Education leaders are disappointed by New Zealand's scores in an international test of 15-year-olds' skills in reading, maths and science.
The results are the lowest New Zealand has recorded since the Programme for International Student Assessment (PISA) began in 2000, though falls by other countries mean this country's rankings have improved.
New Zealand scored 513 points for science, placing it behind 11 other countries, 509 in reading placing it 10th, and 495 for maths, putting it in 21st place.
The government highlighted the improvements in New Zealand's rankings compared to other countries in all three subjects, and said the small drops in its scores were not statistically significant.
However, the scores were the lowest New Zealand had recorded since testing began in 2000.
Science was the major focus of the latest round and NZ Association of Science Educators president Chris Duggan said the result was disappointing.
"We've improved our rankings on the country comparison chart, but we have failed to improve our results from the last PISA as a nation," she said.
"Despite the Ministry of Education and Ministry of Business Innovation and Employment's curious minds initiative, which started three years ago, we've seen no improvement in the science knowledge of our 15-year-olds, which is really disappointing."
Ms Duggan said science literacy was increasingly important because science was the basis for nearly every tool that people used in modern society.
She said better science performance would help New Zealand punch above its weight in the global economy through more innovation.
But she said children from poor and immigrant backgrounds were struggling to achieve at a high level, which contributed to a tail of under-achievement.
Ms Duggan said children needed more opportunities to learn science at primary and intermediate school.
Society has a 'poor attitude' to maths
In maths, New Zealand's score of 495 points was nearly 70 points behind league-table leader Singapore - a lag equivalent to two years of education.
Jake Wills, the co-head of maths at Kapiti College, said the relatively poor result reflected society's attitude to the subject.
"It's not OK to say 'I can't read' or 'I can't write', but it's perfectly socially acceptable to say 'I'm no good at maths' and I think that's starting to trickle down through all these results that we're seeing," he said.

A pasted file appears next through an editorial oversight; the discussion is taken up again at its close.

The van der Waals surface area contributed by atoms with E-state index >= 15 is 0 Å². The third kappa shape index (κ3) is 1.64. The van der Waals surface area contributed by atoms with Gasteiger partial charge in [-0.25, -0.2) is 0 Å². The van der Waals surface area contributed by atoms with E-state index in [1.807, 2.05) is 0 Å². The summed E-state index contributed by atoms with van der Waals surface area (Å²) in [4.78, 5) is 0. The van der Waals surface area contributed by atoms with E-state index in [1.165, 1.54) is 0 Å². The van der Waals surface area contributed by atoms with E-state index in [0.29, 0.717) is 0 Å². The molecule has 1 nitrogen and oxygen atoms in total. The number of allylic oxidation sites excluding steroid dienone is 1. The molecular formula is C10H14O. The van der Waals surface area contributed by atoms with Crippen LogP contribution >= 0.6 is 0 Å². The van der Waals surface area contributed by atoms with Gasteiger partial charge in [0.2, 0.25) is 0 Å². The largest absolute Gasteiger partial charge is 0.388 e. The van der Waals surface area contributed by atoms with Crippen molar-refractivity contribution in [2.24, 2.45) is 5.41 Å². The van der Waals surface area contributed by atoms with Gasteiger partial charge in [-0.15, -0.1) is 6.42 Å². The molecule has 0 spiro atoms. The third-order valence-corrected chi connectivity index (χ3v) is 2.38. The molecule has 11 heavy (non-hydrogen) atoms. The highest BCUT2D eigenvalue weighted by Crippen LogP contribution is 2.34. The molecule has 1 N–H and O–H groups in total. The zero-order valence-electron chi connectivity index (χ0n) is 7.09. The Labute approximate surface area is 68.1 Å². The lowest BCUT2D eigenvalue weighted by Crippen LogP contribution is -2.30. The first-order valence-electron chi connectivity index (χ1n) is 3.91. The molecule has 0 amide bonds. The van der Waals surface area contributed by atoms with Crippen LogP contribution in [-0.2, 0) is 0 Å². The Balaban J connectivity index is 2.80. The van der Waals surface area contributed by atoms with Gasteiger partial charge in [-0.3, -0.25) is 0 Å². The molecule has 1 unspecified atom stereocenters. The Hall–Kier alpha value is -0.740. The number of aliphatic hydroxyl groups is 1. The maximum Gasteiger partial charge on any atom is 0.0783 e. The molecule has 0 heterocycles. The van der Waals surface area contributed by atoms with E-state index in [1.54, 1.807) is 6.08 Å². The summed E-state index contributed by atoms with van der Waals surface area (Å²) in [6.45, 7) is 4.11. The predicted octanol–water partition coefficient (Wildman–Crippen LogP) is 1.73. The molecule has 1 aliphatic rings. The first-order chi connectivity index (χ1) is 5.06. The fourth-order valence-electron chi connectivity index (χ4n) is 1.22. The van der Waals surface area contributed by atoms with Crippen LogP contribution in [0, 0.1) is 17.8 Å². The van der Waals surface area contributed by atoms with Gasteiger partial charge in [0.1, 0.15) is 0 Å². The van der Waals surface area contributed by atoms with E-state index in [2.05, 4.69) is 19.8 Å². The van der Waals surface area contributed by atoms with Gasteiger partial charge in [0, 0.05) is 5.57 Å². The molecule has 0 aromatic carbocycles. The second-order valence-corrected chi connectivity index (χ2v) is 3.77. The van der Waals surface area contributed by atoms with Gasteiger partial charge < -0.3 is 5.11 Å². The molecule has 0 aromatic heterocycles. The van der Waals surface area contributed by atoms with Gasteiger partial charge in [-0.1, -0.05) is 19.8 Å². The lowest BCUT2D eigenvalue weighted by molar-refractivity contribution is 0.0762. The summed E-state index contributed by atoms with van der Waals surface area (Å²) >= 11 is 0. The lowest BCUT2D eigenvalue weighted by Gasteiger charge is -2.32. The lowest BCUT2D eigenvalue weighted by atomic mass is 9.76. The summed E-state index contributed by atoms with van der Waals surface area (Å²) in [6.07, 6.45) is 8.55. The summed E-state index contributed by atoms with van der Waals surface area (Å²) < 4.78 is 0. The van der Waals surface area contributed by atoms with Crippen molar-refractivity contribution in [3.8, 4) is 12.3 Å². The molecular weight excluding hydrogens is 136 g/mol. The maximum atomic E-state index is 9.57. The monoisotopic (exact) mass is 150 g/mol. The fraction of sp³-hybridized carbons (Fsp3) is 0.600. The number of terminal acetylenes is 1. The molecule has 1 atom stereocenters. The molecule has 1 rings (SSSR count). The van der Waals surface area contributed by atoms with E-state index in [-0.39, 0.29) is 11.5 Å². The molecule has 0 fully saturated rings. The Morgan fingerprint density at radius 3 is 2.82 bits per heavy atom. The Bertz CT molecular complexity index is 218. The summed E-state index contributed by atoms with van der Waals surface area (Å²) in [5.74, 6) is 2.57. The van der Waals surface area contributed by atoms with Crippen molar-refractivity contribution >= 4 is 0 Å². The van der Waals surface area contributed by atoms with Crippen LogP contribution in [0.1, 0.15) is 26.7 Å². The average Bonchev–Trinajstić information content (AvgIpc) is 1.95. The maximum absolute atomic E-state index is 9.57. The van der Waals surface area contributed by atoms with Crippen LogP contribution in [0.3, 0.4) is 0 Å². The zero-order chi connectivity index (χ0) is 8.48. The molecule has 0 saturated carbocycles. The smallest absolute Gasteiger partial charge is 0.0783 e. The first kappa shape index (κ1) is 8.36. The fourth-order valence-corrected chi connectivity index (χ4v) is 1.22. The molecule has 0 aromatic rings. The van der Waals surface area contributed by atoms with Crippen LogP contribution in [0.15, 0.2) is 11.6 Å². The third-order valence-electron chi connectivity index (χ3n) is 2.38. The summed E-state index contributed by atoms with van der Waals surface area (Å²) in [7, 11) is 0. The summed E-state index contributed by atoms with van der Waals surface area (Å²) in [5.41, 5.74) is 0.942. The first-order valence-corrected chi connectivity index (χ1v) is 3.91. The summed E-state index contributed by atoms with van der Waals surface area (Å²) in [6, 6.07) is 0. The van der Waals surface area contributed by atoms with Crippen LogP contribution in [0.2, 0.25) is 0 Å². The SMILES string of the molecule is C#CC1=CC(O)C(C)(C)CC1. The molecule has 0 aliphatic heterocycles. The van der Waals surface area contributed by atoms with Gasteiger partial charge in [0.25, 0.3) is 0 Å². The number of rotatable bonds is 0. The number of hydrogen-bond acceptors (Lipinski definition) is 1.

Secondary Principals Association president Sandy Pasley said teachers and principals would be disappointed with the results.
"I think we would be hoping we would make more progress than this," she said.
Ms Pasley said it might be time to review what was taught in maths and science.
"Always we've got to be looking at how we can do things better and particularly I think it's time to really review those curriculums particularly in maths, science, and see if what we are actually teaching in terms of content and the way we're teaching it is matching what the best practice is."
Ms Pasley said she would also like to see research into why New Zealand's scores had fallen in 2012 and what other countries were doing differently.
Call to address poverty to reduce achievement gap
Auckland University education lecturer Fiona Ell said New Zealand's scores had stabilised after a big drop in the 2012 round of testing.
Dr Ell said one positive was the number of New Zealand 15-year-olds who performed at the highest level in at least one subject.
"The share of top performers that we've got in at least one subject, we've got 20.5 percent which is comparable with some of the really top-ranked people," she said.
The results also showed a narrower gap between the average scores of rich and poor students than in the 2012 round of testing, but Dr Ell said it was still too big.
"There's plenty of evidence, and the OECD report's very focused on equity, that socio-economic status has a huge impact and I think we're going through a time of quite rapid social change in New Zealand where socio-economic status differences are being exacerbated and that's going to be reflected in education."
Dr Ell said poverty needed to be addressed, but schools also needed to focus on techniques that helped close the achievement gap between rich and poor.
The president of the Educational Institute, Louise Green, said the results reflected a serious problem with child poverty and inequality.
Ms Green said the government's education reforms had failed to deal with the problem.
"We need to put more resources into schools in high poverty communities to ensure all kids get the support they need," she said.
Education Minister Hekia Parata said the government had invested a lot in education, and new initiatives including clustering schools together to work on common problems should help improve performance.